Hamstring Exercises Done in Water Aerobics

Deep-water bicycling, with buoyancy belts, is an effective hamstring exercise.
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Water provides resistance and resistance-based exercise tones muscles. Water aerobics, therefore, is an effective environment for strengthening your hamstrings. Your hamstring muscles are located at the back of your thigh. They cause your knees to bend, which raises your heels up toward your buttocks. This motion is called a leg curl, and you can include it in a water aerobics routine.

Fanny Kick Jog

The most universal water aerobic hamstring exercise is a fanny kick jog, also known as butt kicks. You can sustain a cardiovascular pace with this hamstring exercise. Simply jog in place while alternately bringing your heels toward your buttocks. Soon, your hamstrings will burn. You can do intensity intervals to make it more interesting. Hold an average pace for one minute then double time your pace for 30 seconds. Repeat this cycle three times. Keep your knees pointing down toward the pool floor for best muscle work. Be careful that your low back does not sway forward. Prevent this by maintaining abdominal compression throughout the exercise. Maintain good posture by pushing water away and forward with your hands.

Bicycle on Noodle

Your aerobic workout may include noodles for buoyancy and resistance. One way to incorporate the hamstring muscle into a noodle workout is by doing a bicycle. If you are in more shallow water, place the noodle under your rear end like a park swing or between your legs like horseback riding. Flex your feet and perform alternate forward bicycling motions. Feel your calf and heel press through the water and come up toward your buttocks. You may not have much forward progress but your hamstrings will get a workout. In deep water, you may want to position the noodle under your armpits. Keep your hips under your shoulders. Also, include intensity intervals of one minute moderate pace to 30 seconds of turbo pace.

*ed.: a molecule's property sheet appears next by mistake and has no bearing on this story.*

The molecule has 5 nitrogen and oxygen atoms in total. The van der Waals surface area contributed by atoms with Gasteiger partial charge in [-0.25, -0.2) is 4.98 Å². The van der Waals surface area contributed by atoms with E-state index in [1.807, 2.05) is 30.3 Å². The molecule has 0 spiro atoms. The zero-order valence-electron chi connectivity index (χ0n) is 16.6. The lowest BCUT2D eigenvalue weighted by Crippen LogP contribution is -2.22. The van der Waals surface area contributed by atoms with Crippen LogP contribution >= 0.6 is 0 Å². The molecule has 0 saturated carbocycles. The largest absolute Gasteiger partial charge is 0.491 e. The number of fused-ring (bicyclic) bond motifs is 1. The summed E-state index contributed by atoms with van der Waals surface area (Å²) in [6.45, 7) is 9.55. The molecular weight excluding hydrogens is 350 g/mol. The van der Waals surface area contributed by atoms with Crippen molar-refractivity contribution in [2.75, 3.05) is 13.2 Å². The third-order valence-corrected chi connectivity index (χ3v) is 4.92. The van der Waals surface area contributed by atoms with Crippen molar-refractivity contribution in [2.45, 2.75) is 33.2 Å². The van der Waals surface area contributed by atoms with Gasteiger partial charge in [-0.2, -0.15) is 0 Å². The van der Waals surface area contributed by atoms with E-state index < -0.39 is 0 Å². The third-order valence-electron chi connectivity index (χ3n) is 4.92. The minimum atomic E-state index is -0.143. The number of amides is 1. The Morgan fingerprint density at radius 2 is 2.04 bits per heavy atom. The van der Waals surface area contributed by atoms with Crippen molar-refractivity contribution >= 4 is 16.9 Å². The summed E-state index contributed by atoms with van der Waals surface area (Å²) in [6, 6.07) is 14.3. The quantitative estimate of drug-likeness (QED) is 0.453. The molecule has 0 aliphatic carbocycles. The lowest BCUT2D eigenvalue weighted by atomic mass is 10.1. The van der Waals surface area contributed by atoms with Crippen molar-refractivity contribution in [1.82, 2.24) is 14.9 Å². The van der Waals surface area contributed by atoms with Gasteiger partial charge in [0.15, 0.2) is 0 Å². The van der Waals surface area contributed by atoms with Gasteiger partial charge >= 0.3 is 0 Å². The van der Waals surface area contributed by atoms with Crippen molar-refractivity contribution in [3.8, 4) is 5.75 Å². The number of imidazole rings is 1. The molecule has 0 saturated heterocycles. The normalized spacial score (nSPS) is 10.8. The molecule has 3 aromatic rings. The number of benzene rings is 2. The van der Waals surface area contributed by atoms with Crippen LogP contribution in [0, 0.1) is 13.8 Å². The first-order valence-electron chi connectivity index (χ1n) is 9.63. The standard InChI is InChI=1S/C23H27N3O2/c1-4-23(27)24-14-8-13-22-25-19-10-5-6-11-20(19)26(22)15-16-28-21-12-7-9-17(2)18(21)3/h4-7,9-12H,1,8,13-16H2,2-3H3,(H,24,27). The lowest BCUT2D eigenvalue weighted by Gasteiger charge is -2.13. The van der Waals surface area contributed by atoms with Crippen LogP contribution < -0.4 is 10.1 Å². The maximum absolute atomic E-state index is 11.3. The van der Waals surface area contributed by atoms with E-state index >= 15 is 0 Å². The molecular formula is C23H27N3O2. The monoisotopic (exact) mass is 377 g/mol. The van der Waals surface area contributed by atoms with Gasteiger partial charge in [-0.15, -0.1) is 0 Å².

Butt-Kick Tuck Jumps

A tuck jump is a double leg jump while bringing your knees up toward your belly button. A butt-kick tuck jump is similar, but you bring your heels back toward your buttocks while aiming your knees toward the pool floor. The advantage of this exercise is its cardiovascular benefits. Another advantage is it simultaneously works opposing muscle groups, which are your quads and hamstrings, and engages both hamstrings, saving time. The disadvantage of butt-kick tuck jumps is that they can be uncomfortable, especially if your lower back is compromised. Maintain strong abdominal compression and use a strong double hand push-away as you jump up. If your lower back or knees hurt, stop the exercise.

Dynamic Hamstring Stretch

Exercising in cool water temperatures can be refreshing until you slow down and begin stretching. Standing stretches, therefore, can cause you to chill. Use dynamic hamstring stretches to prevent chilling and still improve flexibility. Dynamic stretching is moving while you stretch your muscles and corresponding joints. Stand on your right leg and extend your left leg straight forward. Wrap your hands around the back of your left leg, lean your whole body forward, keeping your left leg straight. You will feel as if you are falling into the splits but let go as you begin to sink and lunge with the left leg to catch yourself. Switch legs and continue traveling forward each time. Perform 10 repetitions on each leg.

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